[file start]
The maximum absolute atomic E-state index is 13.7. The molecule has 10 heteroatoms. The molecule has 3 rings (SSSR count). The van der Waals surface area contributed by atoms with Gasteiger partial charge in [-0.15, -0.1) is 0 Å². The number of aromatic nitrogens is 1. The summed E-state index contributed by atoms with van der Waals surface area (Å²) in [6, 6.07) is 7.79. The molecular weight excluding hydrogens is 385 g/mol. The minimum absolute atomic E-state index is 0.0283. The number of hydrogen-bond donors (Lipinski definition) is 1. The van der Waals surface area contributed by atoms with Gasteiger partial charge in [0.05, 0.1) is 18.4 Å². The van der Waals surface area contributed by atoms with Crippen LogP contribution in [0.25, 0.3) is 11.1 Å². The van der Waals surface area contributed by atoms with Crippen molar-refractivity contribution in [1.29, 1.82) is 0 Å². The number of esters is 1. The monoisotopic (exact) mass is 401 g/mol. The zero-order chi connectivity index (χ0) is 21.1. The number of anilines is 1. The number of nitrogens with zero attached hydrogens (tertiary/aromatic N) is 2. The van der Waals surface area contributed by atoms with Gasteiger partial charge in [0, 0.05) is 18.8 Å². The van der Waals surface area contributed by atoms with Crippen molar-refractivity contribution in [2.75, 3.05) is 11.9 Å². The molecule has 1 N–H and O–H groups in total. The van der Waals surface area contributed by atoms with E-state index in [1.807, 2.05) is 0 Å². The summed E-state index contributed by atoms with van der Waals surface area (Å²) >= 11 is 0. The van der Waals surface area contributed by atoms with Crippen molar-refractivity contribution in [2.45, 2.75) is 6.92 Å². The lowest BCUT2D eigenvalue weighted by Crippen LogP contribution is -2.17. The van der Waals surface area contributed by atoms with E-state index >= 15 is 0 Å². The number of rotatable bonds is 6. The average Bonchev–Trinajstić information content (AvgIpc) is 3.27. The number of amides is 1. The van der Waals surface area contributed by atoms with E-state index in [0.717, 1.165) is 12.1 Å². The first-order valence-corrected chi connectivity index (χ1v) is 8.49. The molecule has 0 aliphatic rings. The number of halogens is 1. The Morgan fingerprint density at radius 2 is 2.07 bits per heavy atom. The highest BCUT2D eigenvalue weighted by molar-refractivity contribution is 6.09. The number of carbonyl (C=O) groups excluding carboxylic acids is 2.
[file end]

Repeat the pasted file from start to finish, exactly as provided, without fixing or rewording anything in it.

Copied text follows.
The maximum absolute atomic E-state index is 13.7. The molecule has 10 heteroatoms. The molecule has 3 rings (SSSR count). The van der Waals surface area contributed by atoms with Gasteiger partial charge in [-0.15, -0.1) is 0 Å². The number of aromatic nitrogens is 1. The summed E-state index contributed by atoms with van der Waals surface area (Å²) in [6, 6.07) is 7.79. The molecular weight excluding hydrogens is 385 g/mol. The minimum absolute atomic E-state index is 0.0283. The number of hydrogen-bond donors (Lipinski definition) is 1. The van der Waals surface area contributed by atoms with Gasteiger partial charge in [0.05, 0.1) is 18.4 Å². The van der Waals surface area contributed by atoms with Crippen LogP contribution in [0.25, 0.3) is 11.1 Å². The van der Waals surface area contributed by atoms with Crippen molar-refractivity contribution in [1.29, 1.82) is 0 Å². The number of esters is 1. The monoisotopic (exact) mass is 401 g/mol. The zero-order chi connectivity index (χ0) is 21.1. The number of anilines is 1. The number of nitrogens with zero attached hydrogens (tertiary/aromatic N) is 2. The van der Waals surface area contributed by atoms with Gasteiger partial charge in [0, 0.05) is 18.8 Å². The van der Waals surface area contributed by atoms with Crippen molar-refractivity contribution in [2.75, 3.05) is 11.9 Å². The molecule has 1 N–H and O–H groups in total. The van der Waals surface area contributed by atoms with E-state index in [1.807, 2.05) is 0 Å². The summed E-state index contributed by atoms with van der Waals surface area (Å²) >= 11 is 0. The van der Waals surface area contributed by atoms with Crippen molar-refractivity contribution in [2.45, 2.75) is 6.92 Å². The lowest BCUT2D eigenvalue weighted by Crippen LogP contribution is -2.17. The van der Waals surface area contributed by atoms with E-state index >= 15 is 0 Å². The number of rotatable bonds is 6. The average Bonchev–Trinajstić information content (AvgIpc) is 3.27. The number of amides is 1. The van der Waals surface area contributed by atoms with E-state index in [0.717, 1.165) is 12.1 Å². The first-order valence-corrected chi connectivity index (χ1v) is 8.49. The molecule has 0 aliphatic rings. The number of halogens is 1. The Morgan fingerprint density at radius 2 is 2.07 bits per heavy atom. The highest BCUT2D eigenvalue weighted by molar-refractivity contribution is 6.09. The number of carbonyl (C=O) groups excluding carboxylic acids is 2.